• Sara Rimer

    Senior Contributing Editor

    Sara Rimer

    Sara Rimer A journalist for more than three decades, Sara Rimer worked at the Miami Herald, Washington Post and, for 26 years, the New York Times, where she was the New England bureau chief, and a national reporter covering education, aging, immigration, and other social justice issues. Her stories on the death penalty’s inequities were nominated for a Pulitzer Prize and cited in the U.S. Supreme Court’s decision outlawing the execution of people with intellectual disabilities. Her journalism honors include Columbia University’s Meyer Berger award for in-depth human interest reporting. She holds a BA degree in American Studies from the University of Michigan. Profile

    She can be reached at srimer@bu.edu.

  • Cydney Scott


    cydney scott

    Cydney Scott has been a professional photographer since graduating from the Ohio University VisCom program in 1998. She spent 10 years shooting for newspapers, first in upstate New York, then Palm Beach County, Fla., before moving back to her home city of Boston and joining BU Photography. Profile

  • Jackie Ricciardi

    Staff photojournalist

    Portrait of Jackie Ricciardi

    Jackie Ricciardi is a staff photojournalist at BU Today and Bostonia magazine. She has worked as a staff photographer at newspapers that include the Augusta Chronicle in Augusta, Ga., and at Seacoast Media Group in Portsmouth, N.H., where she was twice named New Hampshire Press Photographer of the Year. Profile

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There are 23 comments on How BU’s Remote Work Policy Is Changing Lives

  1. Only 2297 of employees were benefited WFH, so 38% of the total employee pool? Confirm this to have been a test semester with plans to include more employees in the spring semester. Included in this must be how to benefit employees who can’t WFH given their positions, i.e. the people who keep the residential experience not only safe but thriving despite all the uncertainty still around.

  2. I, too, am a student-facing employee required to work on campus 5 days/week. I know some of the individuals featured in this article and am happy for them personally but frustrated with the tone of the article. It felt like a slap in the face to those unable to tap into this benefit.

    I, too, check my emails and begin working at 7 am before getting in the car for a 45 minute commute, only to work all day, drive home, try to have a personal life before working some more before bed.

    Increased productivity isn’t exclusive to employees who WFH.

    1. 100% agree. I work with some of the people in this article too and I’m so happy that people who get paid way more than me get to save their money and time while I get to report to work 5 days a week and deal with students who don’t follow the health guidelines.

  3. This article just feels tone-deaf and out of touch. So, basically the majority of BU staff are not able to WFH 2 days a week, based on the numbers provided in the article, and something like this just breeds resentment for the majority of staff who technically could after nearly a year and a half of successfully WFH 5 days a week aren’t allowed this opportunity because of a manager’s vague opposition to WFH, because this is just how we do things. I think we’d all like that time to get a walk or run in, or cook healthier meals, or see our families more, or not burn 4 hours a day commuting. Where’s the equity in this?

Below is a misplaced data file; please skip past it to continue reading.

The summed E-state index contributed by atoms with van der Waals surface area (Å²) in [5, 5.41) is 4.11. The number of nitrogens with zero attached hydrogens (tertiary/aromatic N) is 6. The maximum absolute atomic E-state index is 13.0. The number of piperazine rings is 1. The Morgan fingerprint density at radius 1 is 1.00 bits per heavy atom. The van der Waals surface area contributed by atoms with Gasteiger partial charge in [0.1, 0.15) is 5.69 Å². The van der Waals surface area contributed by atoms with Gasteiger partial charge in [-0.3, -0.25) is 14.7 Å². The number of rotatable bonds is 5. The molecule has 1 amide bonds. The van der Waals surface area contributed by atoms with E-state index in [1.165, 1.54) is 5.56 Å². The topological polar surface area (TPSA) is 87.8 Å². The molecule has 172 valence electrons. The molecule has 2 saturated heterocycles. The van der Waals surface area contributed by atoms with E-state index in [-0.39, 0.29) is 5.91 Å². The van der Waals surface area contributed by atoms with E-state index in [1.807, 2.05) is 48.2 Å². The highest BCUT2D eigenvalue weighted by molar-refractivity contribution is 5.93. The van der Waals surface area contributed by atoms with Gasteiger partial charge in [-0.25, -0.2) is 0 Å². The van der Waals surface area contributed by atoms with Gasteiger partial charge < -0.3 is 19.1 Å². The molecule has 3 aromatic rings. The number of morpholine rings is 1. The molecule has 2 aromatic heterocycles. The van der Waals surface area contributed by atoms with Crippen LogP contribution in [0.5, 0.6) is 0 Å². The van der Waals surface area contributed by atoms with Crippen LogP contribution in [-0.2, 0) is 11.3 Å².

4. For years I’ve been asking why we accept “commuting” as normal. It seems crazy to me to have massive morning and evening flows of traffic. Now the silver lining of the pandemic is that it has shown us the way out. A good mix of in-person and remote work is great for mental health, eliminates wasted commuting time, and, very importantly, gets cars off the road. The #1 challenge in the world today is rapidly cutting greenhouse emissions. Nothing does this as quickly and easily as WFH.

  5. “’I feel very lucky.’” The pull quote says it all, and this is precisely the attitude that the University wants its staff to uphold – and the one that I’m railing against. The message is clear: eligible staff should feel lucky for the concession; stay in your lane, and don’t ask for more. Two days of remote work for a portion of staff is point-blank insufficient, as evidenced by the number of staff (and faculty) who have left since the transition, and those attrition rates will continue to rise.

    Please also note the honestly heartbreaking simplicity in the gratitude quoted above: staff are grateful for windows, pets, two brief mornings a week with their children. These shreds of humanity in the work week should be the norm – for everyone – not the exception born from a global pandemic that have killed over 5 million worldwide.

    Finally, as a previous commenter noted, do not sleep on the numbers. The meager concession of two days’ of remote work apply to a mere 38% of staff. The notion that remote work is a privilege to be earned is little short of an insult, and completely ignores the needs and wants of staff to whom it doesn’t apply (not to mention the obtuse obsession with maintaining a “residential campus” feel, even for the hundreds of staff to whom this simply doesn’t apply: systems, finance, so much more). To quote the University’s most touted alum: “Injustice anywhere is a threat to justice everywhere. We are caught in an inescapable network of mutuality, tied in a single garment of destiny. Whatever affects one directly, affects all indirectly.” I don’t know what’s to be done for our colleagues pigeonholed into an essential worker category, but the bare minimum is to acknowledge the inequality.